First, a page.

Katabatic flow is a common, daily occurrence worldwide. Solar heating tends to cause upslope flow in valleys during the warm part of the day, unless there is some overriding larger scale weather situation. When the sun gets low at the end of the day and stops heating the valley much of the air that was pushed up and out flows back down the hillsides into the valley. If the valley is well defined and not too wide then the air flowing down the various slopes will converge over the center of the valley, and there will be a broad area of smoothly rising air there. This is known as a Wonder Wind and is highly valued by pilots of soaring aircraft.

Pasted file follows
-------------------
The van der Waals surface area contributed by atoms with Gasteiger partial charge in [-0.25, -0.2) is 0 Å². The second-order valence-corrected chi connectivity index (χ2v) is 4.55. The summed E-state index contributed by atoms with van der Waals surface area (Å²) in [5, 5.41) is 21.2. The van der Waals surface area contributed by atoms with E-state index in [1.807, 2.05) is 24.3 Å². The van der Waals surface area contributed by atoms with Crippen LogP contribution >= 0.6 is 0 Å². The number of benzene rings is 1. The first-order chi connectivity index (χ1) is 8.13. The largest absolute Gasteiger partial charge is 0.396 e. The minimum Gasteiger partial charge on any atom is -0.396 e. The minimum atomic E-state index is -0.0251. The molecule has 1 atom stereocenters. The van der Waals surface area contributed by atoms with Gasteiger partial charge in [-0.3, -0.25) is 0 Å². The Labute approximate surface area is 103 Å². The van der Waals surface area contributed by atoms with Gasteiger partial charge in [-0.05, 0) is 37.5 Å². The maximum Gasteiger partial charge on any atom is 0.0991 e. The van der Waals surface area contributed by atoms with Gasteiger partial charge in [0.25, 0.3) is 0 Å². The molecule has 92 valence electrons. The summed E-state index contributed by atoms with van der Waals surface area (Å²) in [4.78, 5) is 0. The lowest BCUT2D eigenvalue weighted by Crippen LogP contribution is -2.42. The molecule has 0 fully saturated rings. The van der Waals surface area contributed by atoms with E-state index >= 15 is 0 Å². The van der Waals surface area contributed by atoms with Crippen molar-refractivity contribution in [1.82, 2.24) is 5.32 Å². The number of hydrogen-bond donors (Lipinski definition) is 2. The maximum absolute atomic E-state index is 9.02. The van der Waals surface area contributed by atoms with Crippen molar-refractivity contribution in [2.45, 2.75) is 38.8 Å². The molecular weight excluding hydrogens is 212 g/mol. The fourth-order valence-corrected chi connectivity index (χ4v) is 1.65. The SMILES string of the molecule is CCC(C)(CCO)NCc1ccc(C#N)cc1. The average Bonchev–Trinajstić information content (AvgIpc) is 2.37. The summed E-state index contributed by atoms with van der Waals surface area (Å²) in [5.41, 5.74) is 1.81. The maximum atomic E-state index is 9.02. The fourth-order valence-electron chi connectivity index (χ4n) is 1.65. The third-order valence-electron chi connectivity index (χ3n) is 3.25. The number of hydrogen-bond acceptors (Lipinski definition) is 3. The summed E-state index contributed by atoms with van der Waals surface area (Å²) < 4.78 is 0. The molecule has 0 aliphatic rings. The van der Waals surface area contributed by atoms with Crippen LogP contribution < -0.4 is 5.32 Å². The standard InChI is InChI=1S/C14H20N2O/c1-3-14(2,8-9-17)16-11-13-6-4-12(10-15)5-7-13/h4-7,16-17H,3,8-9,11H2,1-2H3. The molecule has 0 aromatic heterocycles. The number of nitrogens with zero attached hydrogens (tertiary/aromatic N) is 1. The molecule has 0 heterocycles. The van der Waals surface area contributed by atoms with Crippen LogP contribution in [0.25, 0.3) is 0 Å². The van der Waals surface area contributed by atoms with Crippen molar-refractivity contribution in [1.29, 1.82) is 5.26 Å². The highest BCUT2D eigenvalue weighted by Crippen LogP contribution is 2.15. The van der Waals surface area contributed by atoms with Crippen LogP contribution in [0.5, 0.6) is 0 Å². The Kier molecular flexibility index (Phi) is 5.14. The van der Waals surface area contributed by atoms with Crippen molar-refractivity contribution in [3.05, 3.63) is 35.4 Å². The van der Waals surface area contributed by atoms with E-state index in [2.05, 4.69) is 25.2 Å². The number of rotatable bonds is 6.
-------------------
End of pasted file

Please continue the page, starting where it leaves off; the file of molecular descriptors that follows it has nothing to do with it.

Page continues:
There are seasonal winds that flow over and down mountains and so are sometimes described as katabatic, but they are, like the Santa Ana winds of Southern California, the result of large scale conditions (strong high pressure over Utah and the Great Basin in the case of Santa Ana winds) and not diurnal heating/cooling cycles. See foehn.